The Artemis Accords, which now have 36 signatories[20] have aimed to set a tone of collaboration, transparency, and interoperability in lunar exploration- while not universally adopted, they may represent a step towards a shared lunar future. However, because the Artemis accords are US-led, they are opposed by the Russian and Chinese states, who claim that such international agreements should be defined within the framework of the United Nations.[21]

Synergies and Gaps

Promotion of Peaceful Use

The OST enshrines the principle of using outer space for peaceful purposes, laying the foundation for collaborative exploration and the principles on which further space policies would be built on. The Moon Treaty reaffirms much of the same value-based principles. “Like the three other children of the Outer Space Treaty (Rescue Agreement, Liability Convention, and Registration Convention[22]), the Moon Treaty upholds and elaborates on many of the provisions of its parent.[23]

As for the Artemis Accords, while the specifics can be interpreted otherwise, it reaffirms the OST, emphasising the peaceful use of outer space, and aims to foster an environment conducive to international collaboration. 

International Liability

When the Soviet satellite Kosmos 954 reentered the Earth’s atmosphere in 1977, it intruded into Canadian airspace, burned up in the atmosphere, and scattered radioactive debris in its wake. Following this incident, Canada sought compensation from the Soviet Union for the costs incurred in the cleanup and environmental remediation efforts. The OST holds launching states internationally liable for damage resulting from their space activities, encouraging responsible behaviour. The Soviet Union eventually agreed to pay compensation to Canada to maintain good diplomatic relations. In 1978, the USSR paid 3 million CAD for the accrued costs associated with the cleanup of the debris.[24] The Moon Treaty similarly establishes international liability, ensuring accountability for any damages caused by space activities.

Emergence of the Property Rights Debate

Despite emphasising the common heritage of lunar resources, the Moon Treaty lacks explicit guidelines on property rights for entities engaging in lunar exploration and resource utilisation. This gap introduces uncertainty about ownership and economic benefits derived from lunar activities.

The absence of explicit property rights frameworks, especially in the Moon Treaty, has spurred debates within the space community. Stakeholders are increasingly advocating for the establishment of clear guidelines to incentivise private investment and ensure equitable resource utilisation. While Article I of the OST lays out an obligation for sharing the benefits of space to all countries, regardless of economic or scientific development, the treaty does not carry with it an implementing mechanism for benefit sharing. Understanding that space has great scientific and economic potential, benefit sharing means equitable distribution of these benefits with developing nations, to include those that might come later into the space sector.[25]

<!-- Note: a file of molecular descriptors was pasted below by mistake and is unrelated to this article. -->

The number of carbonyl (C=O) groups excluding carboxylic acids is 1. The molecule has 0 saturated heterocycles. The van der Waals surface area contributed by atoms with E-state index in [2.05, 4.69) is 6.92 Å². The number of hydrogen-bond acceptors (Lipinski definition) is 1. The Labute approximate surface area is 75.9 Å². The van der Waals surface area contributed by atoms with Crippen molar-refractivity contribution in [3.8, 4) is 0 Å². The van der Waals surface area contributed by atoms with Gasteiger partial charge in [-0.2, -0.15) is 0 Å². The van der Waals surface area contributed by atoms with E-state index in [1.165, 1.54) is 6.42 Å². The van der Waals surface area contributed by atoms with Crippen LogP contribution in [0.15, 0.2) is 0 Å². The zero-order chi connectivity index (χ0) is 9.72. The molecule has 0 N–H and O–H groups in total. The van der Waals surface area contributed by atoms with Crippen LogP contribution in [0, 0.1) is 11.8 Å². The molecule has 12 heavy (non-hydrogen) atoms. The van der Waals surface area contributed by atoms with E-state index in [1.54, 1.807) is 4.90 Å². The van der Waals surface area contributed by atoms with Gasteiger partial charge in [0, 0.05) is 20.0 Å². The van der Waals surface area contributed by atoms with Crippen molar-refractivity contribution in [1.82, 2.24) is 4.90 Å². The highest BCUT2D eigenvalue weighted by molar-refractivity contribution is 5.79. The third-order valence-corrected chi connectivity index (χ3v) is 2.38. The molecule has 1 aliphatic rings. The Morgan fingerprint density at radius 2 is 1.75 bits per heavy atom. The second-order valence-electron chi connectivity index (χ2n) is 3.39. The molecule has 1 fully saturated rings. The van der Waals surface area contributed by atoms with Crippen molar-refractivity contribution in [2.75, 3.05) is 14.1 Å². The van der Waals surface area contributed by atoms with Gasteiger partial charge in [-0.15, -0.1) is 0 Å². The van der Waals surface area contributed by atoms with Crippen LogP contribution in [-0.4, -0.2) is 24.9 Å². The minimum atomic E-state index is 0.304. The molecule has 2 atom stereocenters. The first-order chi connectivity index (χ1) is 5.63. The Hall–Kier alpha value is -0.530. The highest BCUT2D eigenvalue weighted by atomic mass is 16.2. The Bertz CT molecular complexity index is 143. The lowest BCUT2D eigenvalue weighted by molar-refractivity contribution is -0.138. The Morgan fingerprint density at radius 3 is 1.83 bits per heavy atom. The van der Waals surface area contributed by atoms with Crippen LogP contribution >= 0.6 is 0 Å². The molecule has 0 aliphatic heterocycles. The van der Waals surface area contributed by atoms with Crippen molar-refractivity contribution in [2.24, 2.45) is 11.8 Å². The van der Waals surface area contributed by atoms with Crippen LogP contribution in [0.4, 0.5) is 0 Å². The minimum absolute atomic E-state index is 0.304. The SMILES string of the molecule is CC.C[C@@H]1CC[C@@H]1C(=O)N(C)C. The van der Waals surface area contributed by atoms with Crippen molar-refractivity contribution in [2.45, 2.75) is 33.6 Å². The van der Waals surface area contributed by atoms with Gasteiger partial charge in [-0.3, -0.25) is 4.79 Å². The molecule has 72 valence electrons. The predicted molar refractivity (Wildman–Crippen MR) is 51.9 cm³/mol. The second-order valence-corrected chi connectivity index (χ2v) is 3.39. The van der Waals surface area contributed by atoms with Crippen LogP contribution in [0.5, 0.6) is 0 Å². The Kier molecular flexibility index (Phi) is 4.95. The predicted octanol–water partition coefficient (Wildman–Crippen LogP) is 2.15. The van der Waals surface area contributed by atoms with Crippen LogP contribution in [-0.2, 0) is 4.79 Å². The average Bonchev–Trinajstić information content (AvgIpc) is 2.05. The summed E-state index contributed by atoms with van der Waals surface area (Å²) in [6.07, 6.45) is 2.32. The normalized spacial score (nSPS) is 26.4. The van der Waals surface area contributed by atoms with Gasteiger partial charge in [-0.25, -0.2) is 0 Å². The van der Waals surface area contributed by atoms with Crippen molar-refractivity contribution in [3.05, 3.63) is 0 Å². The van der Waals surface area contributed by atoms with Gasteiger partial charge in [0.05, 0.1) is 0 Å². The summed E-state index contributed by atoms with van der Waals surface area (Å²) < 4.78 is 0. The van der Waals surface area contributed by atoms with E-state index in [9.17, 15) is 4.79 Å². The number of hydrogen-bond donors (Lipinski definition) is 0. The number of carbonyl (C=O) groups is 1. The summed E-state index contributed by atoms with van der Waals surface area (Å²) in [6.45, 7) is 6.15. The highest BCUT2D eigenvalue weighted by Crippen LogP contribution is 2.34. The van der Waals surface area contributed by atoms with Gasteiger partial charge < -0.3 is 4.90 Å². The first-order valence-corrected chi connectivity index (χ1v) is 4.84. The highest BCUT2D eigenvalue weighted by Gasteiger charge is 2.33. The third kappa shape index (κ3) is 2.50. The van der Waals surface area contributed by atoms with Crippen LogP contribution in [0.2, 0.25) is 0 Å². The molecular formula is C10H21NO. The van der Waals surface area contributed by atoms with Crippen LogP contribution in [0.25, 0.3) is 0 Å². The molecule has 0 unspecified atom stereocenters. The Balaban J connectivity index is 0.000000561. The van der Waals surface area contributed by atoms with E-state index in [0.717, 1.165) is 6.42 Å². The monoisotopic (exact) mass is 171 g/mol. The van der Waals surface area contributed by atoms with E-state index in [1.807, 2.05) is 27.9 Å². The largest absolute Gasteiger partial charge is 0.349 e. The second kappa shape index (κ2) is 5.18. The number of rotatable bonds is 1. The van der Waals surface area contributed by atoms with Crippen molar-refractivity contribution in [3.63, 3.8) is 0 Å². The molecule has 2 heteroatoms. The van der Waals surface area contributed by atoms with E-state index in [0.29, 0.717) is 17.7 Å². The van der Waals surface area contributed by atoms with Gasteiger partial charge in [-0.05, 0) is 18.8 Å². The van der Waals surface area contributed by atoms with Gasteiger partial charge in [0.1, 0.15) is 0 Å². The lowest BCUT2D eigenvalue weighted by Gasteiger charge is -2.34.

Through well-defined terms for benefit sharing, a space-based economy that is grounded on the OST would acknowledge that countries and their respective citizens would retain the rights and privileges of using space resources without interference; thus negating the need for a new governing body to claim authority over space activities and resources.[26]

Growing Role of Private Actors

While the existing set of international instruments does not comprehensively address the question of private entities in lunar exploration, it does subordinate these entities under the states in which they operate. States are held responsible for the actions of private actors within their purview. Thus, states that intend to foster a thriving private sector in space stand to benefit from introducing domestic policies that enable private actors to conduct themselves and their ventures with the full understanding of their roles, rights, and responsibilities.

With an increasing number of private entities venturing into space, there is a growing need to address the legal status, rights, and responsibilities of private actors in lunar exploration. Especially in the case now where the rapid evolution of space technology has made the commercial exploitation of natural resources on the Moon all but certain[27], future international instruments need to explicitly incorporate provisions that regulate the activities of private entities.

National Responses in Brief

With the goal to bridge perceived gaps in the international regime and to give private entities a framework to operate within, states have come up with their own domestic policies that deal with the ownership of space resources. While the next article in this series will provide an in-depth analysis of these national policies, the following section will offer a concise overview, presenting a broad understanding of how countries have taken it upon themselves to define space laws that work for them. 

US SPACE Act of 2015